Not Helping Workers: Extending Unemployment Benefits
March 11, 2002
The extension of unemployment benefits by 13 weeks as part of the so-called economic stimulus bill will lengthen the time that people spend unemployed, warns labor expert William B. Conerly.
The faulty premise of extended unemployment benefits is that jobs are simply unavailable. However, Conerly argues that new jobs are being created, and old positions being eliminated, all the time -- a process called job "churn." When total employment was growing at two percent per year, there were still jobs being lost; but more jobs were created than lost, not counting everyday turnover due to retirements and voluntary quits.
The unemployment insurance system, though designed to help the unemployed, actually delays their reemployment.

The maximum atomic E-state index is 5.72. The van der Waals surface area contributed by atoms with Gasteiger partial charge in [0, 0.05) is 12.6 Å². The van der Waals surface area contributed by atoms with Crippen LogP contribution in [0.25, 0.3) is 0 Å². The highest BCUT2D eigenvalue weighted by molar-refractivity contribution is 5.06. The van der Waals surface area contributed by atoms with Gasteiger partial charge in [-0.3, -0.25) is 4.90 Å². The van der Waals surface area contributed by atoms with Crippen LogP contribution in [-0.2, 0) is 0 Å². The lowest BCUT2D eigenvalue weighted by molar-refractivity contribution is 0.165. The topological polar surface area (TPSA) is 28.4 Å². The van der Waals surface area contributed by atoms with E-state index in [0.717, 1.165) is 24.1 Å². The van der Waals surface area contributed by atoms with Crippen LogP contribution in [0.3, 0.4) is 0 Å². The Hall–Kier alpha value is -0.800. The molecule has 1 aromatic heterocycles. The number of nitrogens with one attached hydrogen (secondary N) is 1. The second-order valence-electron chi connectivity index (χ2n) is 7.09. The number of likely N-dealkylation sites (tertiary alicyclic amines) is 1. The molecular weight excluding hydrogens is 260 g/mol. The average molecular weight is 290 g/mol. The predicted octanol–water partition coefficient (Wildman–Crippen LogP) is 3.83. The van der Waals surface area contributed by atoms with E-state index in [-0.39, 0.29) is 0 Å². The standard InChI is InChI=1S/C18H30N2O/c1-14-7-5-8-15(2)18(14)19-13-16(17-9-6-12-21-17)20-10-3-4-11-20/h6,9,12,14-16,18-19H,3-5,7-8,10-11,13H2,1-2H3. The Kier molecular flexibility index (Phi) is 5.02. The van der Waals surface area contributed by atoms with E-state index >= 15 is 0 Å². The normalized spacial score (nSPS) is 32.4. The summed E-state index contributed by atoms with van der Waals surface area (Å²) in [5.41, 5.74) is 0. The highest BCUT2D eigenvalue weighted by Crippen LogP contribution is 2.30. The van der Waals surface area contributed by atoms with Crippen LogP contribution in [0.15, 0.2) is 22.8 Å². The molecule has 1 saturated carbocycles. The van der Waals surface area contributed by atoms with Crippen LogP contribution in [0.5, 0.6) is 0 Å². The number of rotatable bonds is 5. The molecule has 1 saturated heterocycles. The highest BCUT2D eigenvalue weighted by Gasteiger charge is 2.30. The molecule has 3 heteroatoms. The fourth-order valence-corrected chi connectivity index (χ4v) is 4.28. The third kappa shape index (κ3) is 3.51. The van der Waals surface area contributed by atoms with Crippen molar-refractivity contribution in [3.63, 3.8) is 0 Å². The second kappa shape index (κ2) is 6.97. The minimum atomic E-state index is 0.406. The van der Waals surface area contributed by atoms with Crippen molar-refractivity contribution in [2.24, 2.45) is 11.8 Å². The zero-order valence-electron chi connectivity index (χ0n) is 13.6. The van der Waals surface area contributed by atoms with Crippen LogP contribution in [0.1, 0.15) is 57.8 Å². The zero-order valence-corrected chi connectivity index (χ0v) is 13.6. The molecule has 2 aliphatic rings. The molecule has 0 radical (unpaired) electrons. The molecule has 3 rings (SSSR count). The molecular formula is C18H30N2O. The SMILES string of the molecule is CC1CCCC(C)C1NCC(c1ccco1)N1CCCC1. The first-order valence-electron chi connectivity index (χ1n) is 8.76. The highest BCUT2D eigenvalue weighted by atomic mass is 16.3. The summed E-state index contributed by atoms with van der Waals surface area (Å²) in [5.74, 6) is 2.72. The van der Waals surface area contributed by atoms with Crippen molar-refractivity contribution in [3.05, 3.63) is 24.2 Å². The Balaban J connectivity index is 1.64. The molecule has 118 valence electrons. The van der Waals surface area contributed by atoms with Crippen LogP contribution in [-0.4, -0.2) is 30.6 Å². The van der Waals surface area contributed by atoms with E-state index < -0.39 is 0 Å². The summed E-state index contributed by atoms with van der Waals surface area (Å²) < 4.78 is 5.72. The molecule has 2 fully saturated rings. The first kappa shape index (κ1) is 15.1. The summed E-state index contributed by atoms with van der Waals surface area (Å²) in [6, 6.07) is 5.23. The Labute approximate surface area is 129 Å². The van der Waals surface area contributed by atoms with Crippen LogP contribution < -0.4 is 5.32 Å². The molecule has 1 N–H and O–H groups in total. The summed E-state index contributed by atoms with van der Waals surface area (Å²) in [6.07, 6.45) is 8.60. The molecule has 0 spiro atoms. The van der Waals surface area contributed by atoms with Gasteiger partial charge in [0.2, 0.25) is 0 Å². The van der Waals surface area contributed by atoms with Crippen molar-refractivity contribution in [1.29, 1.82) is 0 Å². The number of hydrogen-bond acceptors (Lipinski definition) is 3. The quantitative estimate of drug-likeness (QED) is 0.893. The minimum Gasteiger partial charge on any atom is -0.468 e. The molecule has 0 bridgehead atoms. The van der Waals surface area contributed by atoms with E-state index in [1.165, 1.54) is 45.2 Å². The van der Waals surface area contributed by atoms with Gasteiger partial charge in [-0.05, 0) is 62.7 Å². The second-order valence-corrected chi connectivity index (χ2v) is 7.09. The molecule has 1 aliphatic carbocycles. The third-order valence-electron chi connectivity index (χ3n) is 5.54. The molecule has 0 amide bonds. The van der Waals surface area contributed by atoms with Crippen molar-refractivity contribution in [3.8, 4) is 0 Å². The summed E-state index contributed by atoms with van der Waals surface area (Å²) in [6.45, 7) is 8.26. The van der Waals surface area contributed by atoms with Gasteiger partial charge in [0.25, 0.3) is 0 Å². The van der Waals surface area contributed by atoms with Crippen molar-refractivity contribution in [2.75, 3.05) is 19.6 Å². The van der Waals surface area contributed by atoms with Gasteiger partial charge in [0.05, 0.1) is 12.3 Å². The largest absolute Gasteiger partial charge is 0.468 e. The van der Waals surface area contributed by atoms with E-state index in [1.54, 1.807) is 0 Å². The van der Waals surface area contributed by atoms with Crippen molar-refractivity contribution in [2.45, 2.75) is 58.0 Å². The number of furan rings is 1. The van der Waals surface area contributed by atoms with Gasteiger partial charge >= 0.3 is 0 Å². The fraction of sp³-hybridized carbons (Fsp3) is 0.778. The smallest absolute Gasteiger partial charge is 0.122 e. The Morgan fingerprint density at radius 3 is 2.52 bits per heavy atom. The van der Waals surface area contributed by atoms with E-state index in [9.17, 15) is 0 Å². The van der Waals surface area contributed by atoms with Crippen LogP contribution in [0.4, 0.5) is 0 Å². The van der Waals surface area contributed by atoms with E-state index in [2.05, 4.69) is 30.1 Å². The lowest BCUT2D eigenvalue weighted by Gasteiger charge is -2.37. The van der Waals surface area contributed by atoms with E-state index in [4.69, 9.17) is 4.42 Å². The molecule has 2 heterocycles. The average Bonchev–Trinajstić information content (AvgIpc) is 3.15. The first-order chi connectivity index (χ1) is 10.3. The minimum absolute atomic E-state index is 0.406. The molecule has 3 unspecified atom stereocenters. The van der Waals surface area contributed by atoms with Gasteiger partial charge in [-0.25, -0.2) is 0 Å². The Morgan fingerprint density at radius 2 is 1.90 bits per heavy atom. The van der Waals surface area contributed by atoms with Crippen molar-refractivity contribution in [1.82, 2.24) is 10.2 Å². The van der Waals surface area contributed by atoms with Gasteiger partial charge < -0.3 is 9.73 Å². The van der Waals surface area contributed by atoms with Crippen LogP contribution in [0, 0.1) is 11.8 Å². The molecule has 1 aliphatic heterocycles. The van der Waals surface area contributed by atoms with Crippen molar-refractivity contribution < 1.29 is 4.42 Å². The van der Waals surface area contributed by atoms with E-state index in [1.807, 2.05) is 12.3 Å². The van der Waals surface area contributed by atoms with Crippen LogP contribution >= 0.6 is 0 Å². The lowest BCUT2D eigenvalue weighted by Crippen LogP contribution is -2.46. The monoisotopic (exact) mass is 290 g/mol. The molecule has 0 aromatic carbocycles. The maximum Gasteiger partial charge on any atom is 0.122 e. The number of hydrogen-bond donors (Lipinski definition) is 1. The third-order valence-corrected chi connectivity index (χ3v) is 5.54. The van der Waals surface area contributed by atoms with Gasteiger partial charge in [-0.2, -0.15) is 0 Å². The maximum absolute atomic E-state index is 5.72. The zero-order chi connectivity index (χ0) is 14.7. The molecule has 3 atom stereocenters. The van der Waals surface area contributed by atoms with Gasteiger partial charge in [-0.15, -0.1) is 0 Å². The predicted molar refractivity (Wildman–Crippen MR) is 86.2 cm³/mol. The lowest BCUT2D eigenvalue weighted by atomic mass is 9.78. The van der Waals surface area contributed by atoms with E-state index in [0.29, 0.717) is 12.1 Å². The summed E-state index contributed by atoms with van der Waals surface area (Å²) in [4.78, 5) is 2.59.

- Studies of young men find that those not eligible for UI -- because of little work experience or having been fired for cause -- find work more readily than similar men who are receiving UI.
- When an unemployed person's benefits are about to expire, the probability of finding a job takes a jump upward, economists have found.
- Thus, lengthening the UI benefit period will tend to delay reemployment.
If a poorer work history leads to more success in job-hunting, then something is wrong about our system, says Conerly. All too often the mission of state employment departments is to process claims and cut checks. Instead, the primary mission should be to help people become self-sufficient.
There are also structural changes to the federal unemployment tax system that would reduce the tax on jobs, while giving states the ability to better serve the unemployed. It is time to consider such changes, says Conerly.
Source: William B. Conerly, "Extending Unemployment," 2002, American Institute for Full Employment, 2636 Biehn Street, Klamath Falls, Ore. 97601, (541) 273-6731.
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